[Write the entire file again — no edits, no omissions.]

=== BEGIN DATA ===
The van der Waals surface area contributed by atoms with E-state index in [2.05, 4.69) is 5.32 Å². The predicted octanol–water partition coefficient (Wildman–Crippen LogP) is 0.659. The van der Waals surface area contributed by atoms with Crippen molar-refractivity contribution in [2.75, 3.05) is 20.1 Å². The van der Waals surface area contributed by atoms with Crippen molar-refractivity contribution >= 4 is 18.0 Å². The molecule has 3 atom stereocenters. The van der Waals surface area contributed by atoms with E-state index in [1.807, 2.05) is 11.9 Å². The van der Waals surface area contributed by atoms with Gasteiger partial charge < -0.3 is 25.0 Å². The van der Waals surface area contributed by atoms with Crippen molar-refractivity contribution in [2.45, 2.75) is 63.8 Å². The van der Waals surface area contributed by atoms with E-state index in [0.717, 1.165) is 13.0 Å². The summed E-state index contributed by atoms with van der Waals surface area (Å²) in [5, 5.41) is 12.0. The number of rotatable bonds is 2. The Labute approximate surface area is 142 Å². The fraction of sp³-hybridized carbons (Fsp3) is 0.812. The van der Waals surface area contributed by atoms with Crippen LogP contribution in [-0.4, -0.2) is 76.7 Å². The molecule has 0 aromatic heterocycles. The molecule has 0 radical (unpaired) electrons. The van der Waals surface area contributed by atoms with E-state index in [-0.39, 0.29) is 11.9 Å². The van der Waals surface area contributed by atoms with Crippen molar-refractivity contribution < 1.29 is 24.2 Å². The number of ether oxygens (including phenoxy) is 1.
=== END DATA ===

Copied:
The van der Waals surface area contributed by atoms with E-state index in [2.05, 4.69) is 5.32 Å². The predicted octanol–water partition coefficient (Wildman–Crippen LogP) is 0.659. The van der Waals surface area contributed by atoms with Crippen molar-refractivity contribution in [2.75, 3.05) is 20.1 Å². The van der Waals surface area contributed by atoms with Crippen molar-refractivity contribution >= 4 is 18.0 Å². The molecule has 3 atom stereocenters. The van der Waals surface area contributed by atoms with E-state index in [1.807, 2.05) is 11.9 Å². The van der Waals surface area contributed by atoms with Gasteiger partial charge < -0.3 is 25.0 Å². The van der Waals surface area contributed by atoms with Crippen molar-refractivity contribution in [2.45, 2.75) is 63.8 Å². The van der Waals surface area contributed by atoms with E-state index in [0.717, 1.165) is 13.0 Å². The summed E-state index contributed by atoms with van der Waals surface area (Å²) in [5, 5.41) is 12.0. The number of rotatable bonds is 2. The Labute approximate surface area is 142 Å². The fraction of sp³-hybridized carbons (Fsp3) is 0.812. The van der Waals surface area contributed by atoms with Crippen LogP contribution in [-0.4, -0.2) is 76.7 Å². The molecule has 0 aromatic heterocycles. The molecule has 0 radical (unpaired) electrons. The van der Waals surface area contributed by atoms with E-state index in [-0.39, 0.29) is 11.9 Å². The van der Waals surface area contributed by atoms with Crippen molar-refractivity contribution < 1.29 is 24.2 Å². The number of ether oxygens (including phenoxy) is 1.